“We’re in the trenches.”
“Don’t be an idiot, Harry. It’s just that everything is overgrown at this time of summer.”
“No, no, I tell you, we’re in the trenches. Everything is so much bigger than me. It feels like we’re in a war zone, I love it!”
“Harry, you’re not in a war zone.”
“If I say it’s a war zone I could get all excited and think about what military gear I need to protect myself. I could think of all the baddies and how we’re the goodies. I like being in a war zone!”
“I don’t think we need any more of that, Harry.”
“How come you don’t have any imagination?”
I don’t have that kind of imagination. But the sense of walking along an edge almost never leaves me. If I stay on my feet I’ll be okay, find gladness in talking on the phone with friends and comfort in activity. But nothing takes away the abyss at my feet. It’s a long fall down there, deep and sad. I have no idea when it will happen, when something will trigger it:
What did you do this summer? We were in Maine for two full months.
Come for a cookout tomorrow evening.
My husband and I read aloud to each other every night in bed.
Can’t forget standing on line in the Greenfield Co-op behind a couple waiting for their groceries to be tallied. He tapped her on the shoulder, pointed to a price sign above the avocadoes nearby, and whispered in her ear, and she smiled back. Small things like that.
Then it’s my turn at the cashier: “Hi, how’re you doing?”
“Well,” I say, “how are you?”
What else am I going to say? I just went smash into a dark abyss, don’t know when I’ll come out, and how are you doing?
Another day in the preserve I go down a secluded path. The dogs rush forward and I see a man wading happily in the creek. “Come in,” he says to someone behind me. Another man, younger and taller, stands on shore with a dog that looks a lot like my old pit bull, Bubale. He hesitates, smiling at his friend in the water. There are backpacks nearby and food items, including a frying pan, and I realize that these two made a night of it, camping above the creek.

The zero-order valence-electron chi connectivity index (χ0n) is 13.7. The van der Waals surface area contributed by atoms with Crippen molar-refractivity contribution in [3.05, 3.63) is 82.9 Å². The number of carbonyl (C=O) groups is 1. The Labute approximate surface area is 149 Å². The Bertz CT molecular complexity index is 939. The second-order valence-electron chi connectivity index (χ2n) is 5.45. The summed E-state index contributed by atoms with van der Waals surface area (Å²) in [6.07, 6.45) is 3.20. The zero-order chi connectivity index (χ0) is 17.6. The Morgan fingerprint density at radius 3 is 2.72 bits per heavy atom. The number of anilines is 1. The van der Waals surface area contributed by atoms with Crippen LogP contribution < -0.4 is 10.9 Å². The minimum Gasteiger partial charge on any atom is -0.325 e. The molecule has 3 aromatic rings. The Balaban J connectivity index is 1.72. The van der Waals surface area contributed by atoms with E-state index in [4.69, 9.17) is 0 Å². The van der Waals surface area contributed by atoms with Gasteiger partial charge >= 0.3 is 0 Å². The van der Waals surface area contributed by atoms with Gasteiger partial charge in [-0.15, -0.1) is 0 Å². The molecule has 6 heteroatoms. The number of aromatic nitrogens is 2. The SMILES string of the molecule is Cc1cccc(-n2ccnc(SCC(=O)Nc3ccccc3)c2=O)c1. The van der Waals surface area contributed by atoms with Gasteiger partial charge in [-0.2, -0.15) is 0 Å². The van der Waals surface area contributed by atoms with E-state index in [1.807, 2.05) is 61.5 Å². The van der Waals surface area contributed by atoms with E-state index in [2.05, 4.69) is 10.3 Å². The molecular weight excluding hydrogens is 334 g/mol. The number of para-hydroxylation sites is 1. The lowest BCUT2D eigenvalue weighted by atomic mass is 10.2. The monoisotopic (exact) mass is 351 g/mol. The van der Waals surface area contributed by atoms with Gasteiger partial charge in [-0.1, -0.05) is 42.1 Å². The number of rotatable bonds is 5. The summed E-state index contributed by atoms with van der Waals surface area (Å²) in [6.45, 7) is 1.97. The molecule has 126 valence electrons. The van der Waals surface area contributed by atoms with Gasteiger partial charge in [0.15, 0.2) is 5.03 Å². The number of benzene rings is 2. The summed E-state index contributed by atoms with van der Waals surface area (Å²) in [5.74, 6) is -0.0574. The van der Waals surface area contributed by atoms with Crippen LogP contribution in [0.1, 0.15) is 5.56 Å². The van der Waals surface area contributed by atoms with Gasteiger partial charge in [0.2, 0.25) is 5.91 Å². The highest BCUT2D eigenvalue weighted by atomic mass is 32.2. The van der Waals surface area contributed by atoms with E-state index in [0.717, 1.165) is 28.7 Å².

We hang out for a few minutes and then I leave, and as I start going uphill to the pasture my eyes do what they now inconveniently do half a dozen times a day, clouding over and blinking rapidly. Bernie would have never camped; I hurry to remind myself. It doesn’t matter, it’s the intimacy that leaves me breathless:
It’s a little cold!
I’m not sure.
And then I surprise myself. After a few moments in the abyss I suddenly feel a deep sense of gratitude and a strong wish that these two men cherish each other and the companionship they share. Words creep down to my lips, words I’ve never uttered before: I bless you. I bless your closeness and intimacy. I bless you apart and I bless you as one whole.
I’ve never blessed anyone in my entire life.
Roshi Wendy Egyoku Nakao, Abbot of the Zen Center of Los Angeles, and I gathered and commented on edgy situations that householders like her, like me, and like almost all of you encounter in our lives. We called it The Book of Householder Koans: Waking Up In the Land of Attachment, and it’s coming out in February 2020. One of the koans appearing there is called Enju’s Black Abyss, dealing with a mother’s loss of a child.
I didn’t lose a child, I lost a husband approaching 80 after 3 years of suffering through a severe stroke. But I know a black abyss when it cracks open at my feet, and I bet you do, too. I will write more about this book, the many sharp-edged fragments of life that we encounter, and how they make us sad and enrich our lives beyond measure. F,or now, you could pre-order this book here.